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Track(s) taken from CDJ33121

Sieben Lieder, Op 48

No 1: Hamburg, 1859-62; No 2: 1853; Nos 3-5: 1854; No 6: 1859; No 7: 1867; published in 1868

Angelika Kirchschlager (mezzo-soprano), Graham Johnson (piano)
Recording details: August 2008
All Saints' Church, East Finchley, London, United Kingdom
Produced by Mark Brown
Engineered by Julian Millard
Release date: June 2010
Total duration: 2 minutes 41 seconds

Cover artwork: Photograph by Benjamin Ealovega.


'The first volume of what promises, on the evidence of this disc, to be yet another absorbing and invaluable encyclopaedia of a songmaster's life and work. Graham Johnson, once again, is both mastermind and pianist, and, as ever, his accompanying notes and essays are as witty and richly allusive as his playing … this recital is beautifully shaped—from the way in which the little opening diptych of songs leads to Angelika Kirchschlager's disarmingly intimate performance of Von ewiger Liebe to the irresistible quartet of Deutsche Volkslieder at the end' (BBC Music Magazine)

'Angelika Kirchschlager and Graham Johnson's interpretations make these a thrilling experience' (American Record Guide)

'Johnson has that rare ability to combine a breathtaking depth of scholarship with great immediacy in performance … A very fine imagination is at play, doing things with tone, colour and dynamics that are utterly beguiling. Johnson is, as you might expect, immaculate' (The Guardian)

'This selection keeps springing pleasant surprises. Kirchschlager's articulation can be veiled, but she always sings with feeling, and Graham Johnson expertly judges the quirky piano accompaniments. His notes, as usual, are awesomely detailed' (The Times)

'Kirchslager is a perfect choice to begin the series, as Janet Baker had been for Schubert a decade ago. Angelika's mezzo voice is mellifluous and comforting to bring into your sitting room. Attentive to the meanings of every line, but not overly dramatic, she sustains attention through the whole recital easily. Again and again, guided by Johnson in words and at the keyboard, there are moments of heightened appreciation of Brahms, a consummate lieder composer' (MusicalPointers.co.uk)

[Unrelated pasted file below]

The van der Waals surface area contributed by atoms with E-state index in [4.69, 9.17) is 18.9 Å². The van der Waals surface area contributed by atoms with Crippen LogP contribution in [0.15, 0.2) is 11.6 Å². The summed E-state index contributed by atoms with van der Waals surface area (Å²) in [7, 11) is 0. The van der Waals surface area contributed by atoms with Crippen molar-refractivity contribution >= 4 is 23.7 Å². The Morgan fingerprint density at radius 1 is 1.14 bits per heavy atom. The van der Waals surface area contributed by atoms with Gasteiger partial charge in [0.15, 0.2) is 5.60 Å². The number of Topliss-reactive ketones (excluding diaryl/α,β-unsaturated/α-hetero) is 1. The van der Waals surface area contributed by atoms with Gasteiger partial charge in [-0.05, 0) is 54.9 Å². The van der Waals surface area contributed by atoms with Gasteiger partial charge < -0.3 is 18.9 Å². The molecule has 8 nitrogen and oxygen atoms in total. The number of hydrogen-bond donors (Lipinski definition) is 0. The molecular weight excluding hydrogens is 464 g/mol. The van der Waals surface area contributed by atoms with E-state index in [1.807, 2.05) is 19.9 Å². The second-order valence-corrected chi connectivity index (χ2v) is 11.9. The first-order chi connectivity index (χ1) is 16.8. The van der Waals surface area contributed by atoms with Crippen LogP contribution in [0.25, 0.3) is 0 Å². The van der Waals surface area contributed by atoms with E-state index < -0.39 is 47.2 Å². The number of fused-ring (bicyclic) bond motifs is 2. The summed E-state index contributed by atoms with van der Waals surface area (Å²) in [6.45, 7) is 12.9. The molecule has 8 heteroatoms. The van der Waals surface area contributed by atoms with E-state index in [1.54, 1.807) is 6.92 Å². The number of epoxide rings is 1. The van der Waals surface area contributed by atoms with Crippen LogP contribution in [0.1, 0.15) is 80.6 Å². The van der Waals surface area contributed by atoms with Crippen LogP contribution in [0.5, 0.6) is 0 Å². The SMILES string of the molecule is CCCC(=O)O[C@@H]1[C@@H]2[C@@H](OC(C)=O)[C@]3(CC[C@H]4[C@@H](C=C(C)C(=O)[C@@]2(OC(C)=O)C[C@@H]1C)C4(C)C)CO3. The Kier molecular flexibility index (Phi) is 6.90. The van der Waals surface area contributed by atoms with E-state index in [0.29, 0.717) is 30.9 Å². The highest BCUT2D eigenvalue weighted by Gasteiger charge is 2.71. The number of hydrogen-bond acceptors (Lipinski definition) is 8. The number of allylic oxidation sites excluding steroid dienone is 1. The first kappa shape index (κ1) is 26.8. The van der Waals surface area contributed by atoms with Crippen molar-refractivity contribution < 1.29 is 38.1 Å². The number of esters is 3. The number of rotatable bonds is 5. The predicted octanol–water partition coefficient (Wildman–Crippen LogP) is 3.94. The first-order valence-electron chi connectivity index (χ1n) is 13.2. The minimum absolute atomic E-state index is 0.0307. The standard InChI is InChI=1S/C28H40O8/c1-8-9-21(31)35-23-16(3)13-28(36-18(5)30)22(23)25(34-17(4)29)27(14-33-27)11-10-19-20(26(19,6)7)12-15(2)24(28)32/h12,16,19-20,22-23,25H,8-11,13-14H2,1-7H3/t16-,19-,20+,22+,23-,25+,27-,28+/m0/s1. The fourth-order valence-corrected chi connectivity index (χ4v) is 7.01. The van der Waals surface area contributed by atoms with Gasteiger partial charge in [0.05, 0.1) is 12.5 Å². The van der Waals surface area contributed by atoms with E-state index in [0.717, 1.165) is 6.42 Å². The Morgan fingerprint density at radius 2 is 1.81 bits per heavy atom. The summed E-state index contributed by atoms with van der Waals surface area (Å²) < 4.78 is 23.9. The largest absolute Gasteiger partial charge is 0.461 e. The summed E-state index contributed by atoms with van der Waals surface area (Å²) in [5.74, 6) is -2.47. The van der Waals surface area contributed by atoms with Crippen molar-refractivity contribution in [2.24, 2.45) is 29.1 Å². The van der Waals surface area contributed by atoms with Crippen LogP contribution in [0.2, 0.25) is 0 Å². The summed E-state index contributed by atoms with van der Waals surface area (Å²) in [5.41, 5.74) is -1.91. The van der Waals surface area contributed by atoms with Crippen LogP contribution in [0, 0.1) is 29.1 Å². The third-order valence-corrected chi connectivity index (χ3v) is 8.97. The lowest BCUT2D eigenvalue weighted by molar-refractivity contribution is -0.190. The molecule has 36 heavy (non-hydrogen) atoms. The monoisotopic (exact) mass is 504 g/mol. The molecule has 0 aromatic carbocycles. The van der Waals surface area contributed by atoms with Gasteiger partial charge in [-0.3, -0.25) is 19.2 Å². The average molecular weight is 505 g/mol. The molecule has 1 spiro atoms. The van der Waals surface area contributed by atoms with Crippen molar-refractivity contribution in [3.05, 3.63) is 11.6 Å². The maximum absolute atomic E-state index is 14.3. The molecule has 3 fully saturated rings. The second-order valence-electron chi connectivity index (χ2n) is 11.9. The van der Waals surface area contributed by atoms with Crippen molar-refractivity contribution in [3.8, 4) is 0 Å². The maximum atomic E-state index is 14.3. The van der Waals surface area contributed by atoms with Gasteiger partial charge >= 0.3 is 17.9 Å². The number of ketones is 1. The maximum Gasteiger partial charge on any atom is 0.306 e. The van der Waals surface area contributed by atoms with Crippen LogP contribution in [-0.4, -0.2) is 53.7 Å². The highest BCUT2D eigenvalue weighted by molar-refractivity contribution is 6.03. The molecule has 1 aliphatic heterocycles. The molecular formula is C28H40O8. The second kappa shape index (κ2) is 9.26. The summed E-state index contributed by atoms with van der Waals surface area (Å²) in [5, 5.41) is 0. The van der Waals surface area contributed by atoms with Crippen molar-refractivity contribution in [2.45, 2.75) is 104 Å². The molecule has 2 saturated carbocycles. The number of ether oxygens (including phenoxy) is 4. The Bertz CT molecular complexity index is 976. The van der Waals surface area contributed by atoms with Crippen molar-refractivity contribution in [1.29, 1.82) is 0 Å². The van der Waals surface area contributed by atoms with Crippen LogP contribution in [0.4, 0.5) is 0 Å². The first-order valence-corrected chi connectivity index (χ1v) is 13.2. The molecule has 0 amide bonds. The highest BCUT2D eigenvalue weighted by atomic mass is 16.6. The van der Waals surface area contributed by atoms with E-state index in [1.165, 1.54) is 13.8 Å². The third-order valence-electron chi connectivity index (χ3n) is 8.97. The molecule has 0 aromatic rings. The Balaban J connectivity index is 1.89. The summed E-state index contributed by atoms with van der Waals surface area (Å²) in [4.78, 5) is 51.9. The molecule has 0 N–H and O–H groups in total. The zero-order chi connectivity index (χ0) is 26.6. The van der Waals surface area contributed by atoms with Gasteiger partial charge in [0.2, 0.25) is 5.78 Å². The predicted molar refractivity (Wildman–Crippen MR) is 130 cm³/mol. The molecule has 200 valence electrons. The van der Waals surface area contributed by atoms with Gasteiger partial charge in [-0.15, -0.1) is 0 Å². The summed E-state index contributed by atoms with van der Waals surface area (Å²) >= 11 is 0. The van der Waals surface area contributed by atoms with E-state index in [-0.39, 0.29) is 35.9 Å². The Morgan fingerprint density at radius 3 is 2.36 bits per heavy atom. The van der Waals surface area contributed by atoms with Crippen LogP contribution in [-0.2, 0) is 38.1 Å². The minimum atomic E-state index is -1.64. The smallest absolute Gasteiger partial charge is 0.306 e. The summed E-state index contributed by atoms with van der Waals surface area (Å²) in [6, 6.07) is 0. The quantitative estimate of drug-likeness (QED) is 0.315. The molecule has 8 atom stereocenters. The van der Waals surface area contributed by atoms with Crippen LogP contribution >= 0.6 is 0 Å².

The seven songs of Op 48 are rarely heard as a complete opus on the concert platform. At first glance the sequence appears to be a rag-bag—songs by different poets composed at different times in Brahms’s career, and seemingly put together in a bundle simply to facilitate publication. There may be some truth in this—by the time this opus was issued in 1868 the composer was sufficiently famous for the appearance of his songs in print to be awaited with impatience by singers, and there did not have to be any clever incentive to be built into the planning of the work in order to encourage sales. And yet there are two unifying themes in this collection that are buried beneath the surface and which may, or may not, have been the result of deliberate planning. The first of these is homage to the past, both musical and poetic: the opus opens with a work (Der Gang zum Liebchen) that summons up the pianistic spirit of Chopin and closes with one that pays deep and deliberate tribute to Franz Schubert (Herbstgefühl). There are two numbers (Der Überläufer and Vergangen ist mir Glück und Heil) which delve into the German musical world of the sixteenth century, and two songs taken from that classic collection of folk-poetry Des Knaben Wunderhorn. In later years Brahms would issue volumes of folksong settings of his own. The single Goethe setting Trost in Tränen is written as an impeccable strophic song in the old style, a tribute to yet another old German musical tradition, and this too owes something to Brahms’s veneration of Schubert.

The other possible unifying theme is to do with a reading of the texts where everything is to do with fear of betrayal (Nos 1 and 2), suffering as a result of a doomed love affair (Nos 3, 4, and 5), or an overwhelming sense of permanent exclusion and icy isolation (Nos 5, 6 and 7). Whether the composer deliberately planned this collection to capture these moods, or whether he simply responded more readily and more regularly to poetry of this kind, is a moot point.

from notes by Graham Johnson © 2010

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